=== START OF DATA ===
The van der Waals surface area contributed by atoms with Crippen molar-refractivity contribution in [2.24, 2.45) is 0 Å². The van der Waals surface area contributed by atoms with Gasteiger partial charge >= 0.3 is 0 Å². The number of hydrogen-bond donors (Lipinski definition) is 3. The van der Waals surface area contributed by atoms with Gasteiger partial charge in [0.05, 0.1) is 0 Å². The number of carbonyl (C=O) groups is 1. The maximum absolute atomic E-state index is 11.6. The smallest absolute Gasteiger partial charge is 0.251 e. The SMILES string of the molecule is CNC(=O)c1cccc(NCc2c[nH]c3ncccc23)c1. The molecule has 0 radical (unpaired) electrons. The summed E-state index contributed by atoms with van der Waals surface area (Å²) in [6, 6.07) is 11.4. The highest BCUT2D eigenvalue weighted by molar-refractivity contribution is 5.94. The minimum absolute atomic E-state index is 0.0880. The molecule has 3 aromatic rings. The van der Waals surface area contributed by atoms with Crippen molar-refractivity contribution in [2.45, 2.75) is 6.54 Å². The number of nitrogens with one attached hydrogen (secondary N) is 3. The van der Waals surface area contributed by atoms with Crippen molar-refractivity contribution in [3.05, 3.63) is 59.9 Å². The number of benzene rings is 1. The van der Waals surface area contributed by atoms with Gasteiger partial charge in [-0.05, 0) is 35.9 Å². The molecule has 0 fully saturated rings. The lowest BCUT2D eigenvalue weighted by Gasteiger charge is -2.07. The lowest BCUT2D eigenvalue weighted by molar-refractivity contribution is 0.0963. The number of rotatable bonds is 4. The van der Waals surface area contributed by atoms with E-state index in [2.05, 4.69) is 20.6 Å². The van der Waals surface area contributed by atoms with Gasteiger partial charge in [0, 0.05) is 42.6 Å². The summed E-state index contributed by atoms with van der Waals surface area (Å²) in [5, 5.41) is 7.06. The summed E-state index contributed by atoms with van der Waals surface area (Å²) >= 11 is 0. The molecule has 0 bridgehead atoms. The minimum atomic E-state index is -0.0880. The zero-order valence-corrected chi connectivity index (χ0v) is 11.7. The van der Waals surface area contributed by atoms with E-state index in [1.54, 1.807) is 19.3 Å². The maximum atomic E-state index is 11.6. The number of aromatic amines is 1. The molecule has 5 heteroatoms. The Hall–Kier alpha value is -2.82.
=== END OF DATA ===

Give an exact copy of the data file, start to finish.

The van der Waals surface area contributed by atoms with Crippen molar-refractivity contribution in [2.24, 2.45) is 0 Å². The van der Waals surface area contributed by atoms with Gasteiger partial charge >= 0.3 is 0 Å². The number of hydrogen-bond donors (Lipinski definition) is 3. The van der Waals surface area contributed by atoms with Gasteiger partial charge in [0.05, 0.1) is 0 Å². The number of carbonyl (C=O) groups is 1. The maximum absolute atomic E-state index is 11.6. The smallest absolute Gasteiger partial charge is 0.251 e. The SMILES string of the molecule is CNC(=O)c1cccc(NCc2c[nH]c3ncccc23)c1. The molecule has 0 radical (unpaired) electrons. The summed E-state index contributed by atoms with van der Waals surface area (Å²) in [6, 6.07) is 11.4. The highest BCUT2D eigenvalue weighted by molar-refractivity contribution is 5.94. The minimum absolute atomic E-state index is 0.0880. The molecule has 3 aromatic rings. The van der Waals surface area contributed by atoms with Crippen molar-refractivity contribution in [2.45, 2.75) is 6.54 Å². The number of nitrogens with one attached hydrogen (secondary N) is 3. The van der Waals surface area contributed by atoms with Crippen molar-refractivity contribution in [3.05, 3.63) is 59.9 Å². The number of benzene rings is 1. The van der Waals surface area contributed by atoms with Gasteiger partial charge in [-0.05, 0) is 35.9 Å². The molecule has 0 fully saturated rings. The lowest BCUT2D eigenvalue weighted by Gasteiger charge is -2.07. The lowest BCUT2D eigenvalue weighted by molar-refractivity contribution is 0.0963. The number of rotatable bonds is 4. The van der Waals surface area contributed by atoms with E-state index in [2.05, 4.69) is 20.6 Å². The van der Waals surface area contributed by atoms with Gasteiger partial charge in [0, 0.05) is 42.6 Å². The summed E-state index contributed by atoms with van der Waals surface area (Å²) in [5, 5.41) is 7.06. The summed E-state index contributed by atoms with van der Waals surface area (Å²) >= 11 is 0. The molecule has 0 bridgehead atoms. The minimum atomic E-state index is -0.0880. The zero-order valence-corrected chi connectivity index (χ0v) is 11.7. The van der Waals surface area contributed by atoms with E-state index in [1.54, 1.807) is 19.3 Å². The maximum atomic E-state index is 11.6. The number of aromatic amines is 1. The molecule has 5 heteroatoms. The Hall–Kier alpha value is -2.82.